Test scores show state students still at bottom

The Associated Press
Friday August 03, 2001

SACRAMENTO — California’s fourth- and eighth-graders, including students who must take the state’s new graduation test, scored near the bottom again in the latest national math test released Thursday. 

The sobering results of the 2000 National Assessment of Educational Progress in math, known as the nation’s report card, came despite years of concentrated education reforms and billions of dollars spent on public schools. 

Only 15 percent of California fourth-graders and 18 percent of eighth-graders performed at or above the proficient level in 2000. That was an improvement from 11 percent and 17 percent in 1996, but below the national averages of 25 percent for fourth-graders and 26 percent for eighth-graders. 

State fourth-graders scored 214, up from 209 in 1996, but well below the national average of 226. Of the 40 states that gave the test, only Mississippi scored lower. The perfect score was 500. 

State eighth-graders had a score of 262, down from 263 four years before and below the national average of 274. Of 39 states participating, only Arkansas, Louisiana, Mississippi and New Mexico had lower scores. 

However, state education officials quickly cautioned that many of the math-related changes are just starting to take effect and probably won’t be reflected until the next NAEP math test in 2004.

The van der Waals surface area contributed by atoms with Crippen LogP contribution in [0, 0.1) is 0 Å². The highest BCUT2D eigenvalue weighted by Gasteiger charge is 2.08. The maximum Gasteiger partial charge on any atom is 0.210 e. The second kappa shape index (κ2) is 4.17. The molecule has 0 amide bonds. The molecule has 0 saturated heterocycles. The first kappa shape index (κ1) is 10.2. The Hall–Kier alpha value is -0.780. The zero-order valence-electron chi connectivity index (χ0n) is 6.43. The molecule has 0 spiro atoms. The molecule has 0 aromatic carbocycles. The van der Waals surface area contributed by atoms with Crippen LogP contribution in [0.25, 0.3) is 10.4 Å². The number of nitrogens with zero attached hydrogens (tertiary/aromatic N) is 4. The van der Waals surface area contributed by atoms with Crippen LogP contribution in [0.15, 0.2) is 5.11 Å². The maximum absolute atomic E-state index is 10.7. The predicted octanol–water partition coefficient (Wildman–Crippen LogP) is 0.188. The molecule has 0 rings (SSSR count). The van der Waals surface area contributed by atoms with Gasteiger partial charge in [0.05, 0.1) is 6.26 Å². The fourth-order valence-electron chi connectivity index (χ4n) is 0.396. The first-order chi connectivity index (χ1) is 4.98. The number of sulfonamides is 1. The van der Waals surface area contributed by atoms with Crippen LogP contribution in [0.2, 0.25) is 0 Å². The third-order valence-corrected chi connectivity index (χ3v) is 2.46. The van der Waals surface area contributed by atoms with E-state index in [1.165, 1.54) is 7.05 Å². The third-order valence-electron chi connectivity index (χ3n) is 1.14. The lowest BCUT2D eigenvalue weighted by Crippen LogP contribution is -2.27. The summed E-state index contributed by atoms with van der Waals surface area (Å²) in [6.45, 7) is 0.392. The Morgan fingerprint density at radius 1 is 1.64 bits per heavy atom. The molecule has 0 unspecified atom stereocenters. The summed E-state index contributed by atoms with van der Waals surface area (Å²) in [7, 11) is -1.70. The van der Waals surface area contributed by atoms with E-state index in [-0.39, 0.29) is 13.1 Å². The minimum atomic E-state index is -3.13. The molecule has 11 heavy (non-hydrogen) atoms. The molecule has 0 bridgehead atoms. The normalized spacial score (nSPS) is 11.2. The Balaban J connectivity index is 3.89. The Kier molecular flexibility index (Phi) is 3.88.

“The report card released by NAEP today shows that California schools, teachers, parents and students have a lot of work ahead to improve student achievement and reach the higher standards we have set,” said Kerry Mazzoni, education secretary for Gov. Gray Davis, who made school improvements the focus of his first two years in office. 

Mazzoni noted that the test was given in February 2000 to 1,750 fourth and eighth graders in this state, before the Davis-proposed spending of $298 million to train math teachers and before the approval of tough new math books last winter. 

State school Superintendent Delaine Eastin also said the state has “a lot of work to do,” particularly for minority and poor students. 

However, she said California’s NAEP scores are “artificially deflated” because more non-English-speaking students are included here than elsewhere in the country. 

California’s sample included 27 percent limited-English-proficient students in fourth grade and 19 percent in eighth grade, compared with 6 percent and 4 percent nationally. 

In addition, 49 percent of California’s tested students in fourth grade were eligible for free or reduced-price lunches, compared with 35 percent nationally. 

Eastin said she was pleased that fourth graders, who have benefitted from smaller class sizes in their first four grades, improved their score. She also pointed to modest improvements for minority students. 

The eighth-graders who lost ground are the class of 2004, the first who must take the state’s new high school test to graduate. That test covers language arts and math, including algebra and statistics. 

Eastin says the test shows more focus and resources are needed for middle schools, such as smaller class sizes, additional after-school or summer classes and higher salaries for qualified teachers in poor schools. 

On the Net: NAEP results: http://nces.ed.gov/nationsreportcard